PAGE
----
No, not my quote. I am quoting the owner of Esse yachts.
But let me get back to the boat you posted. The e-sailing yachts. Yes the 24 is nice boat and if it is affordable and a fast boat, as you say, should be a very interesting boat but I confess that my attention went to the 44. A very interesting boat not only because goes out of the trends (narrow) but also because it seems to be a very fast boat, a fast classic, I like it
6804k kg for 104m2 of sail upwind and 186m2 downwind is very good, but narrow as it is (3.81m) this boat is going to be a creamer specially if we consider that 47% of the boat weight is ballast, at 2.44m in a bulb. How, this is going to be a stiff boat. I want to sail this one
Pity the boat has a relatively small LWL, but of course, that has to do with its classic design.
But the surprises are many. The mast is a carbon unstayed mast with back spreaders and that permits a huge mainsail with a square top. A solution we can find also in the Pogo 12.50 a completely different boat.
That mainsail goes with a 100% jib on a auto traveller. It seems the boat will not be able to carry a Genoa (they don't have a track for it) and that will pass frob jib directly for a geenaker for downwind sailing.
The boat only has two winches, the main working directly with a purchase system and they are in a very unusual position. Well, the guy that designed the running rigging is a very good sailor and the system should work, but I am very curious about it.
Probably the front sail only has a line, plus the lines for reffing the boat, all seems to come from that hole near the winch but from where will come the Geenaker line? I confess that I am intrigued with that.
If the system works well not only the boat will be very easy to solo sail as the front and bigger part of the cockpit will be free from lines, a true passengers cockpit
The two wells seem a beat out of place to me. Yes, probably he wanted to give a perfect passage to the "passengers cockpit" and also has the advantage of allowing a big storage space under the cockpit deck but it looks like it don't belongs there.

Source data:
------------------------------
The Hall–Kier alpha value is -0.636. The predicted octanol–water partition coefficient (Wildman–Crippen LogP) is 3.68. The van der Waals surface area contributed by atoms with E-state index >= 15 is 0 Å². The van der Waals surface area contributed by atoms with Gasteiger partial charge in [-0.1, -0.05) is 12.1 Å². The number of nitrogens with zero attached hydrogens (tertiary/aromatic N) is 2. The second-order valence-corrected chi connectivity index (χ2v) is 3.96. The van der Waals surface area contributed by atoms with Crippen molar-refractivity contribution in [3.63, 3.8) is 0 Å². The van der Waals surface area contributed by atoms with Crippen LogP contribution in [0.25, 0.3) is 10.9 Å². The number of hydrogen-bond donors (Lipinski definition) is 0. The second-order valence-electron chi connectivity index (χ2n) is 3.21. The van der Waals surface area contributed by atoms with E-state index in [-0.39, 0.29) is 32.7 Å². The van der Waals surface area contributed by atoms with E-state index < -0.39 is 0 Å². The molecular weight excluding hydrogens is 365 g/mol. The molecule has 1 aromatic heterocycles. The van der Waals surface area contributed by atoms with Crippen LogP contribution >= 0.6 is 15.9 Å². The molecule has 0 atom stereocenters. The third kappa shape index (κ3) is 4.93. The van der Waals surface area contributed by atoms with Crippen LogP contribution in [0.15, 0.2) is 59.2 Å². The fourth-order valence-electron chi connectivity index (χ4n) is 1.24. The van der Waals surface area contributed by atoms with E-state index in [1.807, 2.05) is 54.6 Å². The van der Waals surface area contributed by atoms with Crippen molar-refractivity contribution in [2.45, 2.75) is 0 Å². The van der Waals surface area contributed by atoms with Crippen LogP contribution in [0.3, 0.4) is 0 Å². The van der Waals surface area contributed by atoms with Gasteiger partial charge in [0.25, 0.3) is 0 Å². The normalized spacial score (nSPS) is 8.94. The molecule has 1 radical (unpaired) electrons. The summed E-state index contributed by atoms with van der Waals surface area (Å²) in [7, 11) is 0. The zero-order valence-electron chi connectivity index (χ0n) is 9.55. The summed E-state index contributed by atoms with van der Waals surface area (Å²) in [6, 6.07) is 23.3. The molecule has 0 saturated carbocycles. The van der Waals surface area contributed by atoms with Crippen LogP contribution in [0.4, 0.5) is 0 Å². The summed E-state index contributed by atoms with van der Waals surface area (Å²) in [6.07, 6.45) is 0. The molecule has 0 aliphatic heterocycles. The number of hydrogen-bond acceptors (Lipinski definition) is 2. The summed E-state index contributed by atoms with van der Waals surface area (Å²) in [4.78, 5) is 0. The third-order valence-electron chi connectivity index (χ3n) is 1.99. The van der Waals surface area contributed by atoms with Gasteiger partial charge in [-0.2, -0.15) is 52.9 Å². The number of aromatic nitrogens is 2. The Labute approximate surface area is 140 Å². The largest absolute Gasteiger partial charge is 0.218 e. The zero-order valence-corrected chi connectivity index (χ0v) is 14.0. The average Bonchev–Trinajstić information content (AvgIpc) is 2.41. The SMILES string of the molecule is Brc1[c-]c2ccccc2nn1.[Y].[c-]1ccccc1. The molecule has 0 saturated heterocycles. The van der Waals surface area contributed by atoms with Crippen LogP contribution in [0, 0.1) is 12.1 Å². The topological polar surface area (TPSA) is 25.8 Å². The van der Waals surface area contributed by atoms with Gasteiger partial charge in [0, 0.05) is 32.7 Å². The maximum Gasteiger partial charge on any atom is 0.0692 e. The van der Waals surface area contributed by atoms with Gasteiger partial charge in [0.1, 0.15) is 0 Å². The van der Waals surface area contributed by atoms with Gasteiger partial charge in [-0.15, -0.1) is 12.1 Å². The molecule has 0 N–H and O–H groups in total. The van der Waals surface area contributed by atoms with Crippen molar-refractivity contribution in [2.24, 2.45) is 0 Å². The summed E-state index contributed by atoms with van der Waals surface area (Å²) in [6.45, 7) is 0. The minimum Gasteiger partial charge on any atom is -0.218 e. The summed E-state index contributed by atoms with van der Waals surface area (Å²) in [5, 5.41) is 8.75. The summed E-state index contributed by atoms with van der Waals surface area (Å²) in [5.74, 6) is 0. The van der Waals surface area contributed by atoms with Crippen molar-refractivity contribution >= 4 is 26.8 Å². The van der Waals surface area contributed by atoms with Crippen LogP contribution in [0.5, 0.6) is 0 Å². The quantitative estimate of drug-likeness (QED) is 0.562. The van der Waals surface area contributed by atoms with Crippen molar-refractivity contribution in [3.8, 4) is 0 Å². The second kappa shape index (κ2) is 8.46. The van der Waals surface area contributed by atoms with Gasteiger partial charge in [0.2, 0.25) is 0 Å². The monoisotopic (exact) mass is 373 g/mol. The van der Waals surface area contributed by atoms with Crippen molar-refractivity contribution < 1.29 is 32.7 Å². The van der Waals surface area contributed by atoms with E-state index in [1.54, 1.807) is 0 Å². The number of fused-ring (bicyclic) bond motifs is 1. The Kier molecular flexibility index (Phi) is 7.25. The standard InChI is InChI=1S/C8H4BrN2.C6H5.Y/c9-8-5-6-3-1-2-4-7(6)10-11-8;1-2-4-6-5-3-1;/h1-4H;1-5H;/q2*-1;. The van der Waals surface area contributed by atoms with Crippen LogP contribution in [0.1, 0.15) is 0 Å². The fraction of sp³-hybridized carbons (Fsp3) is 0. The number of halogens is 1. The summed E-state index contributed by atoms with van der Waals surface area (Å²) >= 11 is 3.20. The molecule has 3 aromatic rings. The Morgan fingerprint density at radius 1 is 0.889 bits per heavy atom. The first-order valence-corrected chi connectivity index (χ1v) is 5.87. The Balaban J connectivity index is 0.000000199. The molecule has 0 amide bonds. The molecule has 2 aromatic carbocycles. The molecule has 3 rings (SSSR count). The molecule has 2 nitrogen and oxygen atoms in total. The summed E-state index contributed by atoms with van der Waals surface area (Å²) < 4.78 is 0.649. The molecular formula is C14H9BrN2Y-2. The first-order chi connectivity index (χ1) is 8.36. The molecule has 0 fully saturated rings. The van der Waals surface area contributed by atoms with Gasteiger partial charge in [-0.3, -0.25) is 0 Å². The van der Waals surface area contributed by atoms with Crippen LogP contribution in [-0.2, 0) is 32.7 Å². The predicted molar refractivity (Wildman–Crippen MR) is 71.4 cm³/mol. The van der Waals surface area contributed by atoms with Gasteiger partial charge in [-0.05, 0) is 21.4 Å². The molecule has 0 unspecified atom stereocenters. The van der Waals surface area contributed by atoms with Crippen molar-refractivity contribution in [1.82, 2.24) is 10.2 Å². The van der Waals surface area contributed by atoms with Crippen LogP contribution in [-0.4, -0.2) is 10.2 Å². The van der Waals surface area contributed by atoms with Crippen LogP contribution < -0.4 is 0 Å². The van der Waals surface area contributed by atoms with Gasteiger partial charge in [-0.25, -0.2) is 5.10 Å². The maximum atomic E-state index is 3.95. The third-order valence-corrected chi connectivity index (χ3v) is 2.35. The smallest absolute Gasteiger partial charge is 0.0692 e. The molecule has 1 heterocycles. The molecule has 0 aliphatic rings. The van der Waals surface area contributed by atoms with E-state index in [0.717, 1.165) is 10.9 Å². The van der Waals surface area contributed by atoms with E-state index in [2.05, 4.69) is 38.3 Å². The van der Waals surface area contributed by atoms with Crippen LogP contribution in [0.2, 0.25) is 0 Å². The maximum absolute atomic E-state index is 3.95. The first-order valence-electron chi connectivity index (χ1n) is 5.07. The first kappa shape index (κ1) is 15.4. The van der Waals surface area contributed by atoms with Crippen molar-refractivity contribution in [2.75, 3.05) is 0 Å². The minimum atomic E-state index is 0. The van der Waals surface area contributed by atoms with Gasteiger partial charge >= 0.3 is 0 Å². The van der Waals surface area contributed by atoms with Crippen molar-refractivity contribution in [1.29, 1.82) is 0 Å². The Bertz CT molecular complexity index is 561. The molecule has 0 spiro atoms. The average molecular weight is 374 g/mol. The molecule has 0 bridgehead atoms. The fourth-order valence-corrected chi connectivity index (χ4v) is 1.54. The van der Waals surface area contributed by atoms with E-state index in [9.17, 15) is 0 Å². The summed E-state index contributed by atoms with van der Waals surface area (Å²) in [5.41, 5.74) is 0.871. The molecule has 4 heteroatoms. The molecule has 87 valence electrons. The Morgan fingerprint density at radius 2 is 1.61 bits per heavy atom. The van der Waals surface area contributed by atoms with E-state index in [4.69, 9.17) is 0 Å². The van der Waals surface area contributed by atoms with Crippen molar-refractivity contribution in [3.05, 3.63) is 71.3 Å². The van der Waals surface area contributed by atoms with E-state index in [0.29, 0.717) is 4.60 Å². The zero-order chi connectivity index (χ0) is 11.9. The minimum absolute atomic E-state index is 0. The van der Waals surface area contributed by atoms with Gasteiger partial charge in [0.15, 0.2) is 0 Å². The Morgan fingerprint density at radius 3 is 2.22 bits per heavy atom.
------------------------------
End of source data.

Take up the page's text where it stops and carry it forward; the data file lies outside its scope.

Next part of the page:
The interior is what we should expect from a narrow boat, I would say that even so it could be better. The space for a Genset not only does not permit a bigger storage space on the cockpit as, making the space for the engine unnecessarily wide, it only permits very small back cabins. I would have modified that and also the choice of the mahogany as interior wood. This boat deserved teak and its clear color wood be a blessing in a boat that has not a very luminous interior.
The double door for the front cabin is a very nice touch that permits an open space and the sensation of space but only can exist with the two cabin boat and as one is half a cabin...it gets really small.
I say, take away the genset, tight the space for the engine and take all the space won to a cabin putting the engine a little off center. That way we would have a big back cabin, an open space and a smaller storage space. That is a good trade for a genset that many will not want anyway.
It is a pity that these one is made in the USA. I don't think it is going to be a hit and I doubt he survives. This boat would probably be very well welcomed in the North Europe where they love fast sailing and classical boats.
This boat remembers me of another nice boat, a smaller one, the Mystery 35, a British boat:
Mystery 35's Photostream